Experienced fatbikers and those new to the wide-wheeled bikes took turns Saturday riding through golf course sand traps during the third annual Fat Bike Festival at the Pronghorn Resort near Bend.
Fatbikes, with tires up to 5 inches wide, can be used year-round on some of the most difficult terrain around, including snowy and sandy trails. The bikes can clear obstacles other bicycles cannot.
“It’s one of those sports that makes you feel like a kid,” said Siobhan McNulty, an avid fatbiker who rode to the festival with other members of the cycling group Bend Area Cycling Enthusiasts.
Members of the group rode around the golf course, but saved their energy for a fatbike race Sunday near Mt. Bachelor and the Wanoga Sno-park.
“We prefer to ride in snow, but this is still so fun,” McNulty.
The Central Oregon Trail Alliance set up a tent at the festival for people to stop by and learn about where they can ride fatbikes in the region. The trail association worked with the U.S. Forest Service to allow fatbike trails in the forest at the Wanoga Sno-park.
Bruce Schroeder, chair of the trail alliance board, said he started fatbiking last winter on trails around Mt. Bachelor. Since then, he has been hooked.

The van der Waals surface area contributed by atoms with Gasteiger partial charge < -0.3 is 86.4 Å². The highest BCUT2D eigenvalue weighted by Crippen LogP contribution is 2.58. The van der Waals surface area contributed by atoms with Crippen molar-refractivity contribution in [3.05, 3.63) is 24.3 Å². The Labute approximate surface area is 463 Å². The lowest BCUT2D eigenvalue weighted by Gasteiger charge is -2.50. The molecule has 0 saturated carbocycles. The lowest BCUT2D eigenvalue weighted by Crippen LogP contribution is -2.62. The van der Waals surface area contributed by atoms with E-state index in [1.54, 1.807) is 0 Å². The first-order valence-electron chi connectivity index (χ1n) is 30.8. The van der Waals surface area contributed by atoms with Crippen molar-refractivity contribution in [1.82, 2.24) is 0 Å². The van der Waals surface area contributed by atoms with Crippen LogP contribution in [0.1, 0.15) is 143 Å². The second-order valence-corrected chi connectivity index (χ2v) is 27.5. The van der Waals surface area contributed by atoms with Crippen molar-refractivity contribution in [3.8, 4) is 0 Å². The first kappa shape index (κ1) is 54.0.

“It was really fun climbing on things,” Schroeder said. “I was able to climb stuff on a fatbike I wouldn’t be able to on a regular bike.”
Riding a fatbike is similar to riding a mountain bike or road bike, but it is important to keep weight on the back tire to maintain traction and keep pedaling, Schroeder said.
“You have to peddle all the time on a fatbike,” he said.
Project Bike, a Bend bike shop, provided about a dozen fatbikes for people to try riding at the festival.
Adam Fancher, who works in sales for Project Bike, helped people get on the fatbikes and send them off to ride around the golf course. Some riders competed in a timed course, while others rode around for fun.
Fancher said the festival gives newcomers a chance to learn about fatbikes. He shared tips with people who might try fatbikes on the snow. For instance, it’s important to keep the tire pressure low on snow-covered trails, and it’s not always necessary to wear snow pants since riders might overheat.
“It’s a great opportunity to educate people before they go out into the snow,” he said.
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